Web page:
Here was our solution. Here was our freedom. We had trusted and been fooled, we had suffered unjustly, we were good people with clean consciences sorely tried by circumstances outside our control. But here was justice, as bright and shining as we imagined justice to be.

We sighed with relief.

In Berlin, a woman stood.

“Even the little ones?” she said. “Even the children are guilty of the crimes you allege?”

“Their development is not comparable to yours,” the beautiful one in Berlin said, while his compatriots in their respective statehouses stood silent, with inscrutable smiles. “The small ones you see are not children as you know them, innocent and helpless. Think of them as beetle larvae. They are destructive and voracious, sometimes more so than the mature adults.”

“Still,” she said, this lone woman, “I think of them as children. I have seen the grown ones feeding and caring for them. I do not know what crimes they have committed, since our languages cannot describe your concepts. But they have sought refuge here, and I am especially unwilling to return the children to you — ”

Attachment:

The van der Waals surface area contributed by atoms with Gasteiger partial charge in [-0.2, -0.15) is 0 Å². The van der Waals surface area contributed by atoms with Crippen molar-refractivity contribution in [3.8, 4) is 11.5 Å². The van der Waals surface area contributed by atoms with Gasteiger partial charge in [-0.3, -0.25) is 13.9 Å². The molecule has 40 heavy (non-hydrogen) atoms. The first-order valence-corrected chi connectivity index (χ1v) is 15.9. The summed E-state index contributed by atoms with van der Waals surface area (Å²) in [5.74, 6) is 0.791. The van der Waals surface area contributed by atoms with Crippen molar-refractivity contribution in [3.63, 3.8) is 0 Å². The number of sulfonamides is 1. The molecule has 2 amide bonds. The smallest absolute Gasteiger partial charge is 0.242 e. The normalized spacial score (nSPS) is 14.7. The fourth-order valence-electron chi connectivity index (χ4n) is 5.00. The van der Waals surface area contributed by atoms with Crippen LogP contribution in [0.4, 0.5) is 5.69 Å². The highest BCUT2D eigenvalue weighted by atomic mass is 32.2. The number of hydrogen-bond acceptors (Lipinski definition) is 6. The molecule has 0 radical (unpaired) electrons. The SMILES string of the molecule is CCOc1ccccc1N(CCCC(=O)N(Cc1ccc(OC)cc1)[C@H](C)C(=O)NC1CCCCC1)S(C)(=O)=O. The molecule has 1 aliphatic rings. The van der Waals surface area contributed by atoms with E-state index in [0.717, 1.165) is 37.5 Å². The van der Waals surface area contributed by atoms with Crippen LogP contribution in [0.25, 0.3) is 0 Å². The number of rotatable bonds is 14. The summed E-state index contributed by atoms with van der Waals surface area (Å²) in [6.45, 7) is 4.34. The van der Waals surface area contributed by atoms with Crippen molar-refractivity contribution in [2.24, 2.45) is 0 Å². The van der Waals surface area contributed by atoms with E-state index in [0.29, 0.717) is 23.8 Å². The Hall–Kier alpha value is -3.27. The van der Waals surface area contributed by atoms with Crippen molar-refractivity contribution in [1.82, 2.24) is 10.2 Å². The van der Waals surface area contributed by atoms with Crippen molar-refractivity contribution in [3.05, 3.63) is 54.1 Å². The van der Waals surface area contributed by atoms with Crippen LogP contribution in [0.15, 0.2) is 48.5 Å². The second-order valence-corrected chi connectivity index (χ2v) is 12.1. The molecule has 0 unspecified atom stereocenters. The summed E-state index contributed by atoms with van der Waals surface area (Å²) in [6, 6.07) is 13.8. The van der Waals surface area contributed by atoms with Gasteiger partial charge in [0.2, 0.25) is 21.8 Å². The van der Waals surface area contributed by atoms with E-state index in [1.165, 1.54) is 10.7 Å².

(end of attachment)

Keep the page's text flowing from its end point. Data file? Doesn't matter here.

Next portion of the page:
The whispers of the assembly became murmurs, then exclamations.

“Throw her out!”

“She does not speak for us!”

“You are misled,” the beautiful one said, and for a moment its smile vanished, and a breath of the icy void between stars blew over us.

Then everything was as it had been.

“We must ask the aliens themselves what they want,” the woman said, but now her colleagues were standing too, and shouting, and phone lines were ringing as we called in support of the beautiful ones, and her voice was drowned out.

“We have an understanding, then,” the beautiful ones said, to clamorous agreement and wild applause.

The cameras stopped there, at that glorious scene, and all of us, warm and satisfied with our participation in history, turned off our televisions and went to work, or to pick up our children from soccer, or to bed, or to the liquor store to gaze at top-shelf whisky.